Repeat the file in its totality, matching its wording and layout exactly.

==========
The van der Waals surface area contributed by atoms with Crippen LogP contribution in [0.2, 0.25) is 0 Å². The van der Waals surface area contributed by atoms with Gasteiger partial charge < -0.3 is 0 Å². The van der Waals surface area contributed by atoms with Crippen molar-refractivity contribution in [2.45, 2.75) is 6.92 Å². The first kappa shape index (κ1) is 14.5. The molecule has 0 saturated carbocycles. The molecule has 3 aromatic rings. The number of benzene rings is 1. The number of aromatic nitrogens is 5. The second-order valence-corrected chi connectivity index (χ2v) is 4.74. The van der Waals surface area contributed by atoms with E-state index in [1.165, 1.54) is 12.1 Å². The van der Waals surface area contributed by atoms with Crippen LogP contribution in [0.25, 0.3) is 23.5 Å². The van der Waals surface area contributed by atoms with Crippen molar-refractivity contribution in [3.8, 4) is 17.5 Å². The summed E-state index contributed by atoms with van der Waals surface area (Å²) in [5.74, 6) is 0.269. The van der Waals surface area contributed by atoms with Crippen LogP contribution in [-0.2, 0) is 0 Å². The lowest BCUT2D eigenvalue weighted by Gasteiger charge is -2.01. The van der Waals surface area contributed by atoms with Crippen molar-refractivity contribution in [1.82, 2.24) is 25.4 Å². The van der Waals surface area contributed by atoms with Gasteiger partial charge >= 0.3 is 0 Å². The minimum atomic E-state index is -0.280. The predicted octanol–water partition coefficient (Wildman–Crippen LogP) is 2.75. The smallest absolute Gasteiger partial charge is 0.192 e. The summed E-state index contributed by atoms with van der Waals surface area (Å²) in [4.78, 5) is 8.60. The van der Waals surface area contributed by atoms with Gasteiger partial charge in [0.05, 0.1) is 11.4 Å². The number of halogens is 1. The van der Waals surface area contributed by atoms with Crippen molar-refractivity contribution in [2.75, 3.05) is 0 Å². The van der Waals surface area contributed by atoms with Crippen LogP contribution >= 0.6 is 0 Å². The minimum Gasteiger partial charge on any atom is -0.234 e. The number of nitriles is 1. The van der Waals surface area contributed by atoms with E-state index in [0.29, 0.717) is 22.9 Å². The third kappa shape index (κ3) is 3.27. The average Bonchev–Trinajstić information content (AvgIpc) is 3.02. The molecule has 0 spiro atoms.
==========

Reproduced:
The van der Waals surface area contributed by atoms with Crippen LogP contribution in [0.2, 0.25) is 0 Å². The van der Waals surface area contributed by atoms with Gasteiger partial charge < -0.3 is 0 Å². The van der Waals surface area contributed by atoms with Crippen molar-refractivity contribution in [2.45, 2.75) is 6.92 Å². The first kappa shape index (κ1) is 14.5. The molecule has 0 saturated carbocycles. The molecule has 3 aromatic rings. The number of benzene rings is 1. The number of aromatic nitrogens is 5. The second-order valence-corrected chi connectivity index (χ2v) is 4.74. The van der Waals surface area contributed by atoms with E-state index in [1.165, 1.54) is 12.1 Å². The van der Waals surface area contributed by atoms with Crippen LogP contribution in [0.25, 0.3) is 23.5 Å². The van der Waals surface area contributed by atoms with Crippen molar-refractivity contribution in [3.8, 4) is 17.5 Å². The summed E-state index contributed by atoms with van der Waals surface area (Å²) in [5.74, 6) is 0.269. The van der Waals surface area contributed by atoms with Crippen LogP contribution in [-0.2, 0) is 0 Å². The lowest BCUT2D eigenvalue weighted by Gasteiger charge is -2.01. The van der Waals surface area contributed by atoms with Crippen molar-refractivity contribution in [1.82, 2.24) is 25.4 Å². The van der Waals surface area contributed by atoms with Gasteiger partial charge >= 0.3 is 0 Å². The minimum atomic E-state index is -0.280. The predicted octanol–water partition coefficient (Wildman–Crippen LogP) is 2.75. The smallest absolute Gasteiger partial charge is 0.192 e. The summed E-state index contributed by atoms with van der Waals surface area (Å²) in [4.78, 5) is 8.60. The van der Waals surface area contributed by atoms with Gasteiger partial charge in [0.05, 0.1) is 11.4 Å². The number of halogens is 1. The van der Waals surface area contributed by atoms with Crippen molar-refractivity contribution in [2.75, 3.05) is 0 Å². The van der Waals surface area contributed by atoms with Crippen LogP contribution >= 0.6 is 0 Å². The minimum Gasteiger partial charge on any atom is -0.234 e. The number of nitriles is 1. The van der Waals surface area contributed by atoms with E-state index in [0.29, 0.717) is 22.9 Å². The third kappa shape index (κ3) is 3.27. The average Bonchev–Trinajstić information content (AvgIpc) is 3.02. The molecule has 0 spiro atoms.